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Sourdough bread

Published on July 7, 2016
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When we sank our teeth into the sourdough bread crafted by head chef Guy Owen of The Idle Rocks in St Mawes recently, we were so seduced by the rich dark crust and yielding chew that we locked him in the larder until he agreed to share his recipe


Makes 3 loaves

You will need

For the ferment:
Rye flour 800g
Strong bread flour 800g
Water 1.6l
Natural yoghurt 100g

For the bread:
Campagne bread flour 1.5kg, plus extra for dusting
Honey 30g
Sea salt 30g
Ferment 800g
Water 700ml
Fresh yeast 5g


For the ferment:

  1. Whisk together 200g rye flour, 200g strong bread flour, 400ml water and 100g natural yoghurt until well combined.
  2. Pour into a large Kilner jar and leave in the fridge overnight.
  3. The following day remove half the mixture and discard.
  4. In a separate bowl, whisk together a further 100g rye flour, 100g strong bread flour and 200ml water. Add this to the Kilner jar, combine and refrigerate overnight.
  5. Repeat the above steps every day for a further 5 days.

For the bread:

  1. Place all the ingredients in a mixer and mix for  10 minutes.
  2. Dust down a work surface with the extra flour and pour the mix on to it.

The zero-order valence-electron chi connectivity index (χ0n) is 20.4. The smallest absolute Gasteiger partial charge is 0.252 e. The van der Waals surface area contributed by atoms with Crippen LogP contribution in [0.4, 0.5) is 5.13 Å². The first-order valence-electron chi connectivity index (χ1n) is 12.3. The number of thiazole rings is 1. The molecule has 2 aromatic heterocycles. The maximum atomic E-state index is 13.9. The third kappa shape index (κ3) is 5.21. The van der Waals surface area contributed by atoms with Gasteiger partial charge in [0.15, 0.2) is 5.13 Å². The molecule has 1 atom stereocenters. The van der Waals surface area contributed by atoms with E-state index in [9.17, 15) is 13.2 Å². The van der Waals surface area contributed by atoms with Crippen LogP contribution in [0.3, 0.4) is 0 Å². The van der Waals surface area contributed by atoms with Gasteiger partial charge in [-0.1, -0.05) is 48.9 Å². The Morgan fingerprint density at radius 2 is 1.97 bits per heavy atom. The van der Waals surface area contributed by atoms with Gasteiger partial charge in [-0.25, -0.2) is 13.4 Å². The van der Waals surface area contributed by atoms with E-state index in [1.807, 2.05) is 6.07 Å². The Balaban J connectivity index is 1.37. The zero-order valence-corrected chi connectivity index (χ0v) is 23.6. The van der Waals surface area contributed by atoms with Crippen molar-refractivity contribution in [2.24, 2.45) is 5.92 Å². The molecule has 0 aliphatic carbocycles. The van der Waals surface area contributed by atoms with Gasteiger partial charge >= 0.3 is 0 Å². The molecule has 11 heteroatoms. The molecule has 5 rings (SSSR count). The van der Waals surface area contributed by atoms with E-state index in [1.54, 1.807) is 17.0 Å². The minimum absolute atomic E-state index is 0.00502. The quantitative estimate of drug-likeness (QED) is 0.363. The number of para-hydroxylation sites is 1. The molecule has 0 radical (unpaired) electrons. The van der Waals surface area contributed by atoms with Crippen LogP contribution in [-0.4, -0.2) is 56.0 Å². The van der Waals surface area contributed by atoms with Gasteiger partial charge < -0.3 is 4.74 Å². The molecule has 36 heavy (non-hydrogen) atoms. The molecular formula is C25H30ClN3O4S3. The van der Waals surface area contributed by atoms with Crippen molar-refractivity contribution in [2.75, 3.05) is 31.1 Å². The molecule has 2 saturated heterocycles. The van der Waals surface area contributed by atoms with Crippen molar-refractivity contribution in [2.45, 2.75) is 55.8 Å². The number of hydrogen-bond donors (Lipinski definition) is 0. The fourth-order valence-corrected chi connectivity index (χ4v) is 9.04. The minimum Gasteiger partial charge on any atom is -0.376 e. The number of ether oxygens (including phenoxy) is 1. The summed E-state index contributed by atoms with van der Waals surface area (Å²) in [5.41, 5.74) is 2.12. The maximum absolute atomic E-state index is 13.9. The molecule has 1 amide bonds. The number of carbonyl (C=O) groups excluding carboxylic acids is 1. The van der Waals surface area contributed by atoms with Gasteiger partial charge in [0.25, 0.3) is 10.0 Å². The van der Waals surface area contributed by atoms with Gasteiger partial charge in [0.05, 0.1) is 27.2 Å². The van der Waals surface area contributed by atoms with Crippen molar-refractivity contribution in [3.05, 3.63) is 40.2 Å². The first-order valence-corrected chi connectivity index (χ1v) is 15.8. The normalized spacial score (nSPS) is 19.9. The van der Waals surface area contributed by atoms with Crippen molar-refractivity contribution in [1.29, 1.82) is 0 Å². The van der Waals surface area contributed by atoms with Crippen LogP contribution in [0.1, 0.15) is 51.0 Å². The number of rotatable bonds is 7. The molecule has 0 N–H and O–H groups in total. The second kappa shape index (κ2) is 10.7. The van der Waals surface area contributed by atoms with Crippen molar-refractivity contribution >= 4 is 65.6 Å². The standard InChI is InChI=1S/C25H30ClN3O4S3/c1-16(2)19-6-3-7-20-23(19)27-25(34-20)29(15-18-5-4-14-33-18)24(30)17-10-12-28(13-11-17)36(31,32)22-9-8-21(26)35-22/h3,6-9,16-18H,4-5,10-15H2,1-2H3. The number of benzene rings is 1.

3. Fold the mix into a neat round, cover with a tea towel and leave to rest for 10 minutes.
  4. Dust 3 bread bannetons with flour, divide the dough into 3 equal piles, fold neatly and place into each of  the bannetons.
  5. Cover with clingfilm and leave at room temperature  to prove for 4 hours, or until it’s trebled in size.
  6. Pre-heat the oven to 250°c / gas 9 with 2 metal trays. When the oven is hot, turn the bread out on to each metal tray and slit the top with a sharp knife.
  7. Bake for 15 minutes, turn the temperature down to 210°c / gas 6 and bake for a further 10 minutes, then turn the temperature down again to 190°c / gas 5 and bake for a final 15 minutes.
  8. Remove loaves from the oven and place on a cooling rack. Serve warm with good butter and a pinch of salt.

Chef’s tip: ‘When proving, make sure not to leave the dough anywhere too warm, as a longer prove will increase the flavour of the bread,’ says Guy.

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